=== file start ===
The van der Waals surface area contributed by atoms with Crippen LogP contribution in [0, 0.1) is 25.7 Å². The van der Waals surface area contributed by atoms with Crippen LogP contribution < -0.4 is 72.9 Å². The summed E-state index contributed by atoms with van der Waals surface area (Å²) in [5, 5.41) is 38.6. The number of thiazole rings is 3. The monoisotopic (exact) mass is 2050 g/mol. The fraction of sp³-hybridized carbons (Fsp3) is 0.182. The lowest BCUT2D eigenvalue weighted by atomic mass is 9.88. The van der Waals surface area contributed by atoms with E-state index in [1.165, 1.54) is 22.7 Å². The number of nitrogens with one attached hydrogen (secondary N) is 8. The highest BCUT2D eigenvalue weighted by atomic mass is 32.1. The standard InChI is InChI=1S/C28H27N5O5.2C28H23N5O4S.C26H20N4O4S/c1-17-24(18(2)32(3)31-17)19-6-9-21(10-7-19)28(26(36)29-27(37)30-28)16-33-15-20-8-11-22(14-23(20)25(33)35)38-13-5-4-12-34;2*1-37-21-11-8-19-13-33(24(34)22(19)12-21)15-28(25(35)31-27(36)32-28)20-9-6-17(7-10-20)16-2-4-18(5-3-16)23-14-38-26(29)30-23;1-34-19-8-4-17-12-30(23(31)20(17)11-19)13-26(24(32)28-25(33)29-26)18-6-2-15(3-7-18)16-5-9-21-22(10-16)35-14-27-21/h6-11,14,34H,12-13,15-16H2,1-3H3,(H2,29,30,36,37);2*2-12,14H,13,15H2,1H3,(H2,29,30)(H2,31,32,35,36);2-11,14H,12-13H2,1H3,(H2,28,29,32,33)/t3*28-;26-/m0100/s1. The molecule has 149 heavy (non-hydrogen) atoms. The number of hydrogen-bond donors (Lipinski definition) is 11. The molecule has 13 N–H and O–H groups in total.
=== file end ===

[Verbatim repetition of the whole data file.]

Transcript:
The van der Waals surface area contributed by atoms with Crippen LogP contribution in [0, 0.1) is 25.7 Å². The van der Waals surface area contributed by atoms with Crippen LogP contribution < -0.4 is 72.9 Å². The summed E-state index contributed by atoms with van der Waals surface area (Å²) in [5, 5.41) is 38.6. The number of thiazole rings is 3. The monoisotopic (exact) mass is 2050 g/mol. The fraction of sp³-hybridized carbons (Fsp3) is 0.182. The lowest BCUT2D eigenvalue weighted by atomic mass is 9.88. The van der Waals surface area contributed by atoms with E-state index in [1.165, 1.54) is 22.7 Å². The number of nitrogens with one attached hydrogen (secondary N) is 8. The highest BCUT2D eigenvalue weighted by atomic mass is 32.1. The standard InChI is InChI=1S/C28H27N5O5.2C28H23N5O4S.C26H20N4O4S/c1-17-24(18(2)32(3)31-17)19-6-9-21(10-7-19)28(26(36)29-27(37)30-28)16-33-15-20-8-11-22(14-23(20)25(33)35)38-13-5-4-12-34;2*1-37-21-11-8-19-13-33(24(34)22(19)12-21)15-28(25(35)31-27(36)32-28)20-9-6-17(7-10-20)16-2-4-18(5-3-16)23-14-38-26(29)30-23;1-34-19-8-4-17-12-30(23(31)20(17)11-19)13-26(24(32)28-25(33)29-26)18-6-2-15(3-7-18)16-5-9-21-22(10-16)35-14-27-21/h6-11,14,34H,12-13,15-16H2,1-3H3,(H2,29,30,36,37);2*2-12,14H,13,15H2,1H3,(H2,29,30)(H2,31,32,35,36);2-11,14H,12-13H2,1H3,(H2,28,29,32,33)/t3*28-;26-/m0100/s1. The molecule has 149 heavy (non-hydrogen) atoms. The number of hydrogen-bond donors (Lipinski definition) is 11. The molecule has 13 N–H and O–H groups in total.